I wanted it to look like a book, so I chose the fourth option, which was taking it to a printing company. The costs associated with doing this will vary based on what you ask for. In my case, I decided that the only color I wanted on the cover was having the title and my name printed in blue ink. Color gets very expensive, and had I wanted every page of my book in color, the cost would have jumped. If I’d chosen a color background it would have gone up a little bit, and if I’d chosen more than one color, the cost would have gone up drastically. That would apply if you decided to put any pictures in your book also; black and white images cost nothing extra. What surprised me is that they wanted the book in a .pdf format instead of a Word document; I gave it to them both ways, just in case.

I decided I wanted an initial run of 300 books. That cost me around $1,300, and I was happy with that price. That came to $4.33 a book, which was well worth doing it. At that rate, I would have to sell 52 books to make my money back if I sold it at $25, which is the price I sell it at now off my website. However, when I take it with me on speaking engagements, which was the reason I wanted so many books, I usually reduce the price to either $20 or, every once in awhile, $10 a book, depending on who I’m speaking in front of. I have easily made back my initial investment; thank goodness. I still have about 150 books left, though, in case anyone wishes to buy one, and I even autograph it if requested. The most important thing for me, though, is that it looks like a book. Sure, a pure white book with no frills, but still a book.

As for the ISBN number, I purchased my own at the link above, paying for 10 ISBN numbers, which means that I can write nine more books and already have a publisher number for them. I didn’t have the publisher number when I published the first book, but when I write my next books, I’m going to be sure that number is on the book. It adds extra credibility to your book to have that number on there, even if you don’t decide to sell it anywhere other than on your own website, or with the assistance from other places.

My book is listed on 10 other sites, none of them paid for, and only one of them asked for a reciprocal link, that being Published.com, and I’m happy to give them that link. Basically, it’s like any other internet marketing venture; the more you can get the word out, the better the opportunities you’ll have to sell your book.

I want to mention this one point, if I may. There are different benefits between getting your book published by someone else and doing it yourself. Big time publishers will give you an advance on your sales, but if your book doesn’t end up selling some request the difference back, though most will just cut your contract and move on with life. Most books that are published by new writers don’t make a lot of money, even some of those that gain nice publicity. There’s a lot of work involved, as publishers expect their writers to travel to support the publicity of the book, but if you’re not a big name, you’re going to pay for your own publicity tour. Therefore, though you got an advance on future sales, you could end up eating some of that while on some kind of tour. And, the amount a writer gets from each sale isn’t all that much; sometimes not even 5% of whatever the book is selling for. If you end up being popular, that’s not a bad deal because your next contract will be much better; if not, the publisher may never recoup their money, and you’ll never make another dime.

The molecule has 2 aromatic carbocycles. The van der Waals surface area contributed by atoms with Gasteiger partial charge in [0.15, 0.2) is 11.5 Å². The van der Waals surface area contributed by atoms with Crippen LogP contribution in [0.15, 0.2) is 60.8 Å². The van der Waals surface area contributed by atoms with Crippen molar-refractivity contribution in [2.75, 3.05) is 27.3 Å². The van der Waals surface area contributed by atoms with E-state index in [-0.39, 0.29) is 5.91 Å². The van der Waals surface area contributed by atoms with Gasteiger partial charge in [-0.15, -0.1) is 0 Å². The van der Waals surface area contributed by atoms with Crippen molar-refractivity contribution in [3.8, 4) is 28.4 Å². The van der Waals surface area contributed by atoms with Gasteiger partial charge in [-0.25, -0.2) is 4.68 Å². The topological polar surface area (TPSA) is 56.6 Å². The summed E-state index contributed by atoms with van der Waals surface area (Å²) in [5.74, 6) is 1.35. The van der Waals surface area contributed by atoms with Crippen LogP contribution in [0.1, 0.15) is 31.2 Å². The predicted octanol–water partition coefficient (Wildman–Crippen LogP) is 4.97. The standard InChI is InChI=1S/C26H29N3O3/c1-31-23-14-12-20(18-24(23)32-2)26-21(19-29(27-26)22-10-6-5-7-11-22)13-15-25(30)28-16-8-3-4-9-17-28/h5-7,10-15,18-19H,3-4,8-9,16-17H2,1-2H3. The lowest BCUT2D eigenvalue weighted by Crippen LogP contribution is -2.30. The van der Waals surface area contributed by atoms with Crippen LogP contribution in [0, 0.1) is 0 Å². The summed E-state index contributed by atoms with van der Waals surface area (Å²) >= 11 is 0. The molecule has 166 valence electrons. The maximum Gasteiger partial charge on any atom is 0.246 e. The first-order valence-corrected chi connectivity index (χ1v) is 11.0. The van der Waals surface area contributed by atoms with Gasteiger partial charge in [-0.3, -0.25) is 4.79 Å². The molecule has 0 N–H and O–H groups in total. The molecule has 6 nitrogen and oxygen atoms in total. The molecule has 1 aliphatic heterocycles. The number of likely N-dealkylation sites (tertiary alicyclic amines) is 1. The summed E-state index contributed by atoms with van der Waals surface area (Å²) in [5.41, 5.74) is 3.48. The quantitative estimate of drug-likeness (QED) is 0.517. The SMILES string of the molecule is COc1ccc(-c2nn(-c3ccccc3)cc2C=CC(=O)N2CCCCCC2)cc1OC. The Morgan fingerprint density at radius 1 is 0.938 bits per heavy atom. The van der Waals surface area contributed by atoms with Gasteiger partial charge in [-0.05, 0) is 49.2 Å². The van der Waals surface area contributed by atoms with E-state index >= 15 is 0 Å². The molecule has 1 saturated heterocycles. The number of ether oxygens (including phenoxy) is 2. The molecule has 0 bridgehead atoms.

By self publishing, if you know how to market, you get full profits from your book sales. That’s how I made my money back. In today’s world, many musicians are finding that they’ll make more money from fewer sales than they did with bigger sales. Prince was the first big time musician to realize that when he sold 350,000 copies of one of his albums online at $15 a copy as compared to how much money he made when Purple Rain sold 18 million copies. When you self publish, you can cross genre’s, because at that point it’s all about the writing and however you decide to market, not the whim of some publisher who wants you to make a lot of changes so that it will fit into a category of their choosing.

And that’s the conclusion of this series on writing a book. Within a week or so it will appear as a headline topic in the header. I hope I’ve given some valuable information to most of you. As always, I encourage your comments and your questions.

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6 Comments »

Dina:

You might have taken a look at publishandmarket.com – you could have bought a single ISBN, they would have done professional cover and text design, as well as editing and you could have had them set you up with Ingram for distribution, which is where your plan fell apart, sounds like…at least you wouldn’t still have 150 books. You would have kept ownership of the book and got 100% of the profit. Not a bad deal when you truly want to self-publish.

November 26th, 2008 | 4:05 PM
Mitch:

Hi Dina; thanks for commenting. I think you’ve kind of missed my point. I purchased 10 ISBN numbers because I wanted 10 numbers; I could have bought one. I also purchased 300 books because I wanted 300 books; I could have gone a different direction. Every step of the way, I chose exactly what I wanted to do; I didn’t make a single mistake. My plan didn’t fall apart; it’s what I picked on purpose. Also remember that all these sites that are here now weren’t around when I did this, but the few that were, I wasn’t interested in. I’d never go for a Publish America route; doesn’t interest me. I still get 100% of my profits, but I have so many more options, at a lesser cost overall, than someone else might have.

Still, people make their choices and go their own way. That’s what makes the world a pretty good place.

November 26th, 2008 | 4:34 PM
Peak Strategy:

Thanks for the book writing tips. They were very helpful!

June 30th, 2009 | 6:13 AM
Mitch:

I’m glad you enjoyed the series, Kiawah; I hope you stop by and read much more that I’m putting out around here.

June 30th, 2009 | 9:24 AM

I have 2 poetry books and the last step is always difficult. Finding a sponsor is pretty important. I know that I am not gonna get rich writing, but it is impossible to do it with my own financing.

October 5th, 2010 | 10:30 PM
Mitch:

Thing is Carl, you can just create an ebook and market it that way until you make enough money to turn it into a real book, which is what I did.

October 5th, 2010 | 10:33 PM